Fire-Induced Progressive Damage is distinguished from Disproportionate Damage – a related but different structural concept – by the mode of damage initiation, not the final condition of building failure. This phenomenon is poorly understood. But, unless it is impeded, or resisted, by building design … Fire-Induced Progressive Damage will result in Disproportionate Damage … and may lead to a Collapse Level Event (CLE), which is entirely unacceptable to the general population of any community or society. All buildings must, therefore, be capable of resisting Fire-Induced Progressive Damage.
All buildings must also be carefully assessed for the risk of involvement in a Severe Natural Event, e.g. earthquakes, floods, landslides, typhoons and tsunamis.
In all of the above Risk Assessments … the minimum Return Period (also known as Recurrence Interval or Repeat Interval) must never be less than 100 years.
Reacting to surging energy, environmental and planetary capacity pressures … with accelerating climate change … Sustainable Buildings are now presenting society with an innovative and exciting re-interpretation of how a building is designed, constructed and functions … an approach which is leaving the International Fire Engineering and Fire Service Communities far behind in its wake, struggling to keep up.
Passive and Active Fire Protection Measures, together with Building Management Systems (whether human and/or intelligent), are never 100% reliable. Society must depend, therefore, on firefighters to fill this reliability ‘gap’ … and to enter buildings on fire in order to search for remaining or trapped building users. This is in addition to their regular firefighting function. Therefore, there is a strong ethical obligation on building designers, including fire engineers, to properly consider Firefighter Safety … should a fire incident occur at any time during the life cycle of a building.
Structural Serviceability, Fire Resistance Performance and ‘Fire Safety for All’ in a building must, therefore, be related directly to the local Fire Service Support Infrastructure … particularly in developing and the least developed countries. AND … Fire Codes and Standards must always be adapted to a local context !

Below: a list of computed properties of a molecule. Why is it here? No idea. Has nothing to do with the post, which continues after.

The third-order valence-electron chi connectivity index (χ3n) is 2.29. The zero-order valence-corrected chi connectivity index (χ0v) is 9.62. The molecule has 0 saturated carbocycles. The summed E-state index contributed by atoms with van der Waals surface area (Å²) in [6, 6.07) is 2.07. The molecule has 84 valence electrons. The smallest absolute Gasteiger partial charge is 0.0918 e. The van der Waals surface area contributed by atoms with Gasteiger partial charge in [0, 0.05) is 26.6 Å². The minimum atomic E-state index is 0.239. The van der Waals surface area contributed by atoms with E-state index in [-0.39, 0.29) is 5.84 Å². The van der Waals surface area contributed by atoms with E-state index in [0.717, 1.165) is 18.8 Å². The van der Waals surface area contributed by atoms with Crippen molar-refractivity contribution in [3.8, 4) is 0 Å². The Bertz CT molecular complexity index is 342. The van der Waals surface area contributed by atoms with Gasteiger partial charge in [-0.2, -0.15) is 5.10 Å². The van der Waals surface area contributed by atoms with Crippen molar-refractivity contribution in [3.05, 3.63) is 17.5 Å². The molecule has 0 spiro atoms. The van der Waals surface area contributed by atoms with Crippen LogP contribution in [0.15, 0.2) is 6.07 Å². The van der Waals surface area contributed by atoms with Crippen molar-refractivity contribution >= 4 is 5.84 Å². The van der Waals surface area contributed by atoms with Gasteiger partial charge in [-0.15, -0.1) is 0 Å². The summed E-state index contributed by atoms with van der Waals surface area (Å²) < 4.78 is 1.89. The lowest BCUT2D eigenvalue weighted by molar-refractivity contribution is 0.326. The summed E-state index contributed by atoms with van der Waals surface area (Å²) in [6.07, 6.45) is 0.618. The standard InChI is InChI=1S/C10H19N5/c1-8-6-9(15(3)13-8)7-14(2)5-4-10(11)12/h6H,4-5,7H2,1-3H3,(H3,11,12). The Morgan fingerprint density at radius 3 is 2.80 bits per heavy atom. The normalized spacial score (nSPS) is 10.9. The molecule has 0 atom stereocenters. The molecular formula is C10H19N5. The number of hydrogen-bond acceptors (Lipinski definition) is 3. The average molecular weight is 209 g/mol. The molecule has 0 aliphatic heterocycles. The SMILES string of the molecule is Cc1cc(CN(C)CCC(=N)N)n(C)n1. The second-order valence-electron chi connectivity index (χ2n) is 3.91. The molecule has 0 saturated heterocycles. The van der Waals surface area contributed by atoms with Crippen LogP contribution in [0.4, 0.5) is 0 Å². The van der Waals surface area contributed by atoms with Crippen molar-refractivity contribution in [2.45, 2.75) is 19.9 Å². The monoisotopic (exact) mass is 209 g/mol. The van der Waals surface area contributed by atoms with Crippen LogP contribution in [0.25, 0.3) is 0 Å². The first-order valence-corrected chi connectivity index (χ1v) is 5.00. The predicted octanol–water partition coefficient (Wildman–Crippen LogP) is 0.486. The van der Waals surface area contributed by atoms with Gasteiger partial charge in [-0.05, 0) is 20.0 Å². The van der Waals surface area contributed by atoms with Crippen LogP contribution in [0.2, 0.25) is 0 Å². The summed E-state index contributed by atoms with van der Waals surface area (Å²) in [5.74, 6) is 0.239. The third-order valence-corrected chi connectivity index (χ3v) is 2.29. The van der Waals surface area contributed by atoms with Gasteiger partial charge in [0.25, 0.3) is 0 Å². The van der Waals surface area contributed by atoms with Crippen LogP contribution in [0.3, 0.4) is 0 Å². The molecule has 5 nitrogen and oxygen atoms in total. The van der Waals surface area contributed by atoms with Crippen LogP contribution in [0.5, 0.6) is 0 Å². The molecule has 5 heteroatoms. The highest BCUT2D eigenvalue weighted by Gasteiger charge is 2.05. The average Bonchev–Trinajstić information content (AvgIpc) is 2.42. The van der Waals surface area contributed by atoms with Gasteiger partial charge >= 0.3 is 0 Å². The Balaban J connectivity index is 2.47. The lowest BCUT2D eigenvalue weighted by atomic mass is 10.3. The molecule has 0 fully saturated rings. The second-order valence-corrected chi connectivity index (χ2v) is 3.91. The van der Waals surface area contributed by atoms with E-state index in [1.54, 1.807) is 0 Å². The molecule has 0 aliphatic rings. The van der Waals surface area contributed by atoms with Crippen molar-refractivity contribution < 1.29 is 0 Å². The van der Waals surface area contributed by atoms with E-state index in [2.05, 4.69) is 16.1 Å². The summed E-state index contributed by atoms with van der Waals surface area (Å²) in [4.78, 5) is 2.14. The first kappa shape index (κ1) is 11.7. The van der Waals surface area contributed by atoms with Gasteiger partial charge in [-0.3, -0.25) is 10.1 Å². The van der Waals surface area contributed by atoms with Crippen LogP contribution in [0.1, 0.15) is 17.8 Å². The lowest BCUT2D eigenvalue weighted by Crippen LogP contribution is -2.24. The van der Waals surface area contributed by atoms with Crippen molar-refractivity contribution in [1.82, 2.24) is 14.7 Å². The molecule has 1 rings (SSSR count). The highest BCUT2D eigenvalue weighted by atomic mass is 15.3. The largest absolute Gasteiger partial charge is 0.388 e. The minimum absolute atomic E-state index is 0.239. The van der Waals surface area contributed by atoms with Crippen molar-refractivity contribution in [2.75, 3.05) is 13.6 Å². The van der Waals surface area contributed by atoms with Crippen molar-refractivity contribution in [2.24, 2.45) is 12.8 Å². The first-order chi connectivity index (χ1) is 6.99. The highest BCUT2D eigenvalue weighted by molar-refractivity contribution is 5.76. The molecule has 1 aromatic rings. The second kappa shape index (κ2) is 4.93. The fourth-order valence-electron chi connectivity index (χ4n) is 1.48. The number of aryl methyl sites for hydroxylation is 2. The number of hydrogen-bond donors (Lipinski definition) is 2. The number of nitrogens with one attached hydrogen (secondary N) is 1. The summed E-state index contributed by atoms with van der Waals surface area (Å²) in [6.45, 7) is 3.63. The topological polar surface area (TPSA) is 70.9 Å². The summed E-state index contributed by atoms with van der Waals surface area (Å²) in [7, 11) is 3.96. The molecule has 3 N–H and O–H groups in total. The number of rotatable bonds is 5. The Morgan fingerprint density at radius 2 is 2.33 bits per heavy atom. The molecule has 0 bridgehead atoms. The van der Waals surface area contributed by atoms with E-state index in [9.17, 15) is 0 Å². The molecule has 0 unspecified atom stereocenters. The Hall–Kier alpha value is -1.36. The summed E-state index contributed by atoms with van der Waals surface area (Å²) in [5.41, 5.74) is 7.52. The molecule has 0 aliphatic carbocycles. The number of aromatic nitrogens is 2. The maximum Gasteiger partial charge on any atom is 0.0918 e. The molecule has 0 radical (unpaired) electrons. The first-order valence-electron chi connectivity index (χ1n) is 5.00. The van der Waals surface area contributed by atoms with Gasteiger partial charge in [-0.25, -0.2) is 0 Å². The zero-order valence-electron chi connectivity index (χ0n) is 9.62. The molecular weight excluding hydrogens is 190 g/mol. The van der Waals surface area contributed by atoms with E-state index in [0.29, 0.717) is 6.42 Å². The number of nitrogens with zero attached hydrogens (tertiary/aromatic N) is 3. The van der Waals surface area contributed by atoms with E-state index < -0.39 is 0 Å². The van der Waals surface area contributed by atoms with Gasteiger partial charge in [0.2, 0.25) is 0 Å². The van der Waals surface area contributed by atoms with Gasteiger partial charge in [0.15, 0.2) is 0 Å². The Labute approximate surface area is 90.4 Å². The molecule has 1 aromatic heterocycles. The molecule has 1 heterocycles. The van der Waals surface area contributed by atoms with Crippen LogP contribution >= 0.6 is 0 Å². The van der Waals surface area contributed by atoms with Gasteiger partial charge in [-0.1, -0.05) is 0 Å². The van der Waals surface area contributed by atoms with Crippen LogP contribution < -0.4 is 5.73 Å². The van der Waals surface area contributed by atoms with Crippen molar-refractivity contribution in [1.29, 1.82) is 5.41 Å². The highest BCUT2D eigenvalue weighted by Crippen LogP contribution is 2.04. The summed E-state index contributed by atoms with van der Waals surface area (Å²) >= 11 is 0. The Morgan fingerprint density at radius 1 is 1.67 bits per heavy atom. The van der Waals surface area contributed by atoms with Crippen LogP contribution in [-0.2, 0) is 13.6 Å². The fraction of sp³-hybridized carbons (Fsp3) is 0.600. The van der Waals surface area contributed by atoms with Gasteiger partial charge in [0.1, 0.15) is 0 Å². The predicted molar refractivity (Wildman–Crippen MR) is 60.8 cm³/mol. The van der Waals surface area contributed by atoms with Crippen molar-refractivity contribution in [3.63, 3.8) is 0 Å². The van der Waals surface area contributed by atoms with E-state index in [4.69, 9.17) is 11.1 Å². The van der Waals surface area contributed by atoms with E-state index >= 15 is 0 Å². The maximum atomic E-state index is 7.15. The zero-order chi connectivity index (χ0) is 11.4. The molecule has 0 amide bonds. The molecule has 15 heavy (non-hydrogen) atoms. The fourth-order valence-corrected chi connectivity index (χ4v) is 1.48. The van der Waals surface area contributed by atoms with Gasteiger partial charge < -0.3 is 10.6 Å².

The fire safety objectives of current Fire Codes and Standards are limited, usually flawed … and will rarely satisfy the real needs of clients/client organizations, or properly protect society. Fire code compliance, in isolation from other aspects of building performance, will involve a consideration of only a fraction of the issues discussed above. There is once again, therefore, a strong ethical obligation on building designers, including fire engineers, to clearly differentiate between the limited fire safety objectives in Fire Codes and Standards … and Project-Specific Fire Engineering Design Objectives … and to explain these differences to a Client/Client Organization. Facility Managers must also explain these differences directly to an Organization’s Senior Management … and directly inform the Organization’s Board of Directors … as appropriate.SFE Mission: To ensure that there is an effective level of Fire Safety for ALL – not just for SOME – in the Built Environment … to dramatically reduce all direct and indirect fire losses in the Human Environment … and to protect the Natural Environment.
To transform Conventional Fire Engineering, as practiced today, into an ethical and fully professional Sustainable Design Discipline which is fit for purpose in the 21st Century … meaning … that fire engineers can participate actively and collaboratively in the sustainable design process, and can respond creatively with sustainable fire engineering design solutions which result in Effective Fire Safety for All in a Safe, Resilient and Sustainable Built Environment.
To bring together today’s disparate sectors within the International Fire Engineering (and Science) Community … to encourage better communication between each, and trans-disciplinary collaboration between all.
To initiate discussion and foster mutual understanding between the International Sustainable Development, Climate Change and Urban Resilience Communities … and the International Fire Engineering and Fire Service Communities.
The realization of a Safe, Inclusive, Resilient & Sustainable Built Environment demands a concerted, collaborative, very creative and widely trans-disciplinary effort at national, local, regional and international levels across the whole planet – Our Common Home. The informed operation of appropriate legislation, administrative procedures, performance monitoring and targeting, and incentives/disincentives, at all of these levels, will facilitate initial progress towards this objective … but not the quantity, quality or speed of progress necessary. Our time is running out !
This Code of Ethics applies … for those who subscribe to its values … to policy and decision makers, and the many different individuals and organizations directly and indirectly involved in the design, engineering, construction, and operation (management and maintenance) of a Safe, Resilient & Sustainable Built Environment for All.